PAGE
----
Husserl, Heidegger, and the Space of Meaning: Paths Toward Trancendental Phenomenology
Winner of 2002 Edward Goodwin Ballard Prize
In a penetrating and lucid discussion of the enigmatic relationship between the work of Edmund Husserl and Martin Heidegger, Steven Galt Crowell proposes that the distinguishing feature of twentieth-century philosophy is not so much its emphasis on language as its concern with meaning. Arguing that transcendental phenomenology is indispensable to the philosophical explanation of the space of meaning, Crowell shows how a proper understanding of both Husserl and Heidegger reveals the distinctive contributions of each to that ongoing phenomenological project.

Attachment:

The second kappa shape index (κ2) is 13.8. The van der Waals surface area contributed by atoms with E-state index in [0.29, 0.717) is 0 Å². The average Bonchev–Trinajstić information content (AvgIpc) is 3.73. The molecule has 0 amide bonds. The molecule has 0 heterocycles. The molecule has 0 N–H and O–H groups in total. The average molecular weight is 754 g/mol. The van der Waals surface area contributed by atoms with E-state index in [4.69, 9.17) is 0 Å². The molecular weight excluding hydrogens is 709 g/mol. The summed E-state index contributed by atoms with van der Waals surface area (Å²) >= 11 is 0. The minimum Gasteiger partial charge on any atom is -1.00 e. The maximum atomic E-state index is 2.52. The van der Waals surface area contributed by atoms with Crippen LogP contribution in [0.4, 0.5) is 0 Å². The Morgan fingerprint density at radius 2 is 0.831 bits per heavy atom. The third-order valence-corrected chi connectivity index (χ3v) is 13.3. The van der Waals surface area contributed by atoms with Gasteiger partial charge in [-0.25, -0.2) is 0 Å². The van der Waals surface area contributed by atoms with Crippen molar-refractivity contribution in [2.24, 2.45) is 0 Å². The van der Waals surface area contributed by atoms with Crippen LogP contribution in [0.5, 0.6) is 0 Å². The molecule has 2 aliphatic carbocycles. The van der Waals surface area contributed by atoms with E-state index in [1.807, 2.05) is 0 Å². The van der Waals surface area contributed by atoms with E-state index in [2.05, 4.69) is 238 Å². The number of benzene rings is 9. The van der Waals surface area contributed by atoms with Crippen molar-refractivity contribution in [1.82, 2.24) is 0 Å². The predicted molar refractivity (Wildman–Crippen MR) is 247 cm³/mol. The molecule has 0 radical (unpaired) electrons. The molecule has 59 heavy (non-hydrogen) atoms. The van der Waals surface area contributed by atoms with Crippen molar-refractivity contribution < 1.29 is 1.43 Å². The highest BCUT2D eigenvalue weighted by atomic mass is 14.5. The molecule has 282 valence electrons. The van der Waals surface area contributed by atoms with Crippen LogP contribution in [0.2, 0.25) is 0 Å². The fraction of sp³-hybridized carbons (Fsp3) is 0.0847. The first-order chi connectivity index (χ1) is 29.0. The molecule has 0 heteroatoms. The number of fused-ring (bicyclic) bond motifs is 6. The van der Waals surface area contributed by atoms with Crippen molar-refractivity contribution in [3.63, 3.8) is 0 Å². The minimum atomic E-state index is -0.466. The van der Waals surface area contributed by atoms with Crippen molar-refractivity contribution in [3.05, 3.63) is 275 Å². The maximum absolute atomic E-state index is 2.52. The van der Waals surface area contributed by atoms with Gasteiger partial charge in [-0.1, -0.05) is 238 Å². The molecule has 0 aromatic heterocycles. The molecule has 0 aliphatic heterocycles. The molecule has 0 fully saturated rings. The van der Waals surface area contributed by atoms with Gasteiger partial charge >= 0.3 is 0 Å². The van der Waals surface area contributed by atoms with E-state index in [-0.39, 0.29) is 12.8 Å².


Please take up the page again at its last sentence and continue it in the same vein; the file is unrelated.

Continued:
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already appears argues attitude basis becomes beginning calls chapter character claim cognition concept concern consciousness constitution context course critical Dasein determination difference distinction early entities epistemological evidence existence experience fact factic ﬁrst follows formal function fundamental genuine given grasp ground Heidegger Heidegger’s historical holds human Husserl idea idealism indicates inquiry intentional interpretation intuition involves issue judgment Kant Kant’s knowledge language Lask Lask’s lecture material metaphysics method modes move namely natural neo-Kantian NOTES notion object ontic ontological origin particular phenomenology philosophy position possible precisely present principle problem psychological pure question reading reason reduction reference reﬂection rejection relation remains scientiﬁc sense signiﬁcance simply situation sort SPACE OF MEANING speciﬁc structure suggests theoretical theory things thinking thought tradition transcendent transcendental logic transcendental phenomenology truth turn understanding unity validity